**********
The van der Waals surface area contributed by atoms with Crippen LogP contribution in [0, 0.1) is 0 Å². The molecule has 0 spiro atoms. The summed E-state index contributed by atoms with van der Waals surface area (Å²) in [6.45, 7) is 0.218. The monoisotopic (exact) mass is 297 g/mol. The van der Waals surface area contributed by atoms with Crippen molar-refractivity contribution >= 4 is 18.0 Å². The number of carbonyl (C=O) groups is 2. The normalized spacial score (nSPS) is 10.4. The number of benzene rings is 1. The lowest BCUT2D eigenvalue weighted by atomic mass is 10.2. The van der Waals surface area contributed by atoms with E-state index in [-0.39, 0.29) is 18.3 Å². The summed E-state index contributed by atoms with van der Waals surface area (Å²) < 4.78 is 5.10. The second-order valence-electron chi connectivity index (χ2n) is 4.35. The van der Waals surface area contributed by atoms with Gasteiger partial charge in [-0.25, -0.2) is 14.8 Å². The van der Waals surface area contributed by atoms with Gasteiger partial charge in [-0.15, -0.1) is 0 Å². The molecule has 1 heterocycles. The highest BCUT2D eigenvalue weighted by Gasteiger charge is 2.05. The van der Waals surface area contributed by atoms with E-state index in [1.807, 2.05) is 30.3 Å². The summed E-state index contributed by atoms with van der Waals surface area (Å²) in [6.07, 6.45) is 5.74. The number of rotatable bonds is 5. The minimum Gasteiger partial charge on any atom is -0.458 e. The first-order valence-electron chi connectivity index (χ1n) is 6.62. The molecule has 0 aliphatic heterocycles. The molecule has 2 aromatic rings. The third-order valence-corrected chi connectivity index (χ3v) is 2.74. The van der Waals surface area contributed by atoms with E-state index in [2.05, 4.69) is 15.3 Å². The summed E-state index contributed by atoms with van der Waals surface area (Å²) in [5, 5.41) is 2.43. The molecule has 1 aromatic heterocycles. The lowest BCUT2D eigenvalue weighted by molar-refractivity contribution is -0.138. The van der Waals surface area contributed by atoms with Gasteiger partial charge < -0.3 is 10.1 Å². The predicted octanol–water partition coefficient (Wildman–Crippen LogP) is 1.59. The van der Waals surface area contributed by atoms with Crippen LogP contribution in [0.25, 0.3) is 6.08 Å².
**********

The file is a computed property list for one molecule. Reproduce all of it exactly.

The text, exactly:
The van der Waals surface area contributed by atoms with Crippen LogP contribution in [0, 0.1) is 0 Å². The molecule has 0 spiro atoms. The summed E-state index contributed by atoms with van der Waals surface area (Å²) in [6.45, 7) is 0.218. The monoisotopic (exact) mass is 297 g/mol. The van der Waals surface area contributed by atoms with Crippen molar-refractivity contribution >= 4 is 18.0 Å². The number of carbonyl (C=O) groups is 2. The normalized spacial score (nSPS) is 10.4. The number of benzene rings is 1. The lowest BCUT2D eigenvalue weighted by atomic mass is 10.2. The van der Waals surface area contributed by atoms with E-state index in [-0.39, 0.29) is 18.3 Å². The summed E-state index contributed by atoms with van der Waals surface area (Å²) < 4.78 is 5.10. The second-order valence-electron chi connectivity index (χ2n) is 4.35. The van der Waals surface area contributed by atoms with Gasteiger partial charge in [-0.25, -0.2) is 14.8 Å². The van der Waals surface area contributed by atoms with Gasteiger partial charge in [-0.15, -0.1) is 0 Å². The molecule has 1 heterocycles. The highest BCUT2D eigenvalue weighted by Gasteiger charge is 2.05. The van der Waals surface area contributed by atoms with E-state index in [1.807, 2.05) is 30.3 Å². The summed E-state index contributed by atoms with van der Waals surface area (Å²) in [6.07, 6.45) is 5.74. The number of rotatable bonds is 5. The minimum Gasteiger partial charge on any atom is -0.458 e. The first-order valence-electron chi connectivity index (χ1n) is 6.62. The molecule has 0 aliphatic heterocycles. The molecule has 2 aromatic rings. The third-order valence-corrected chi connectivity index (χ3v) is 2.74. The van der Waals surface area contributed by atoms with E-state index in [2.05, 4.69) is 15.3 Å². The summed E-state index contributed by atoms with van der Waals surface area (Å²) in [5, 5.41) is 2.43. The molecule has 1 aromatic heterocycles. The lowest BCUT2D eigenvalue weighted by molar-refractivity contribution is -0.138. The van der Waals surface area contributed by atoms with Gasteiger partial charge < -0.3 is 10.1 Å². The predicted octanol–water partition coefficient (Wildman–Crippen LogP) is 1.59. The van der Waals surface area contributed by atoms with Crippen LogP contribution in [0.25, 0.3) is 6.08 Å².